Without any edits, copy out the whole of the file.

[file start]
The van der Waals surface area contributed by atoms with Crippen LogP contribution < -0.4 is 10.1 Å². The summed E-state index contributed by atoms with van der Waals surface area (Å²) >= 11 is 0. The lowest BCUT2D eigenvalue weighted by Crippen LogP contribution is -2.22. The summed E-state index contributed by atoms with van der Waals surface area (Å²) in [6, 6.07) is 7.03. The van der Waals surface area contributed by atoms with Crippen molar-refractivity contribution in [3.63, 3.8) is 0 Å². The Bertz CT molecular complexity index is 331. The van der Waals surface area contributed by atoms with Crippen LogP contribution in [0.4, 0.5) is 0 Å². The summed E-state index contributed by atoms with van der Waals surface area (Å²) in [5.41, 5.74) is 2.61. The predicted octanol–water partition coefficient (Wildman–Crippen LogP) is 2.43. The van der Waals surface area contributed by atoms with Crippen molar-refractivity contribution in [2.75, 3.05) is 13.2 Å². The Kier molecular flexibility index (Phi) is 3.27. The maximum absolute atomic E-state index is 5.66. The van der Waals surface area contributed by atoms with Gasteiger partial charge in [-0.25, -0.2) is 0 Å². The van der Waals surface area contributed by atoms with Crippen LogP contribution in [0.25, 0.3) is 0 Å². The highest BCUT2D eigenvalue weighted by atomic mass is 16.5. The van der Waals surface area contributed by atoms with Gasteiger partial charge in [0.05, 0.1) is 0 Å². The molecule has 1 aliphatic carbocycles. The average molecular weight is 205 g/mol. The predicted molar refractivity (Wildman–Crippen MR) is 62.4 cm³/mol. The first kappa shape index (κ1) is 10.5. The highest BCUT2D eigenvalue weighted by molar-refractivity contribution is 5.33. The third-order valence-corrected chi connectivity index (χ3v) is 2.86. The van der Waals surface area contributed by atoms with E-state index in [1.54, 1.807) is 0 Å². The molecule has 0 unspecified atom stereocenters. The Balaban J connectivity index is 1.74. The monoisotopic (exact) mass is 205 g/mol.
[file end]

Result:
The van der Waals surface area contributed by atoms with Crippen LogP contribution < -0.4 is 10.1 Å². The summed E-state index contributed by atoms with van der Waals surface area (Å²) >= 11 is 0. The lowest BCUT2D eigenvalue weighted by Crippen LogP contribution is -2.22. The summed E-state index contributed by atoms with van der Waals surface area (Å²) in [6, 6.07) is 7.03. The van der Waals surface area contributed by atoms with Crippen molar-refractivity contribution in [3.63, 3.8) is 0 Å². The Bertz CT molecular complexity index is 331. The van der Waals surface area contributed by atoms with Crippen LogP contribution in [0.4, 0.5) is 0 Å². The summed E-state index contributed by atoms with van der Waals surface area (Å²) in [5.41, 5.74) is 2.61. The predicted octanol–water partition coefficient (Wildman–Crippen LogP) is 2.43. The van der Waals surface area contributed by atoms with Crippen molar-refractivity contribution in [2.75, 3.05) is 13.2 Å². The Kier molecular flexibility index (Phi) is 3.27. The maximum absolute atomic E-state index is 5.66. The van der Waals surface area contributed by atoms with Gasteiger partial charge in [-0.25, -0.2) is 0 Å². The van der Waals surface area contributed by atoms with Crippen LogP contribution in [0.25, 0.3) is 0 Å². The highest BCUT2D eigenvalue weighted by atomic mass is 16.5. The van der Waals surface area contributed by atoms with Gasteiger partial charge in [0.05, 0.1) is 0 Å². The molecule has 1 aliphatic carbocycles. The average molecular weight is 205 g/mol. The predicted molar refractivity (Wildman–Crippen MR) is 62.4 cm³/mol. The first kappa shape index (κ1) is 10.5. The highest BCUT2D eigenvalue weighted by molar-refractivity contribution is 5.33. The third-order valence-corrected chi connectivity index (χ3v) is 2.86. The van der Waals surface area contributed by atoms with E-state index in [1.54, 1.807) is 0 Å². The molecule has 0 unspecified atom stereocenters. The Balaban J connectivity index is 1.74. The monoisotopic (exact) mass is 205 g/mol.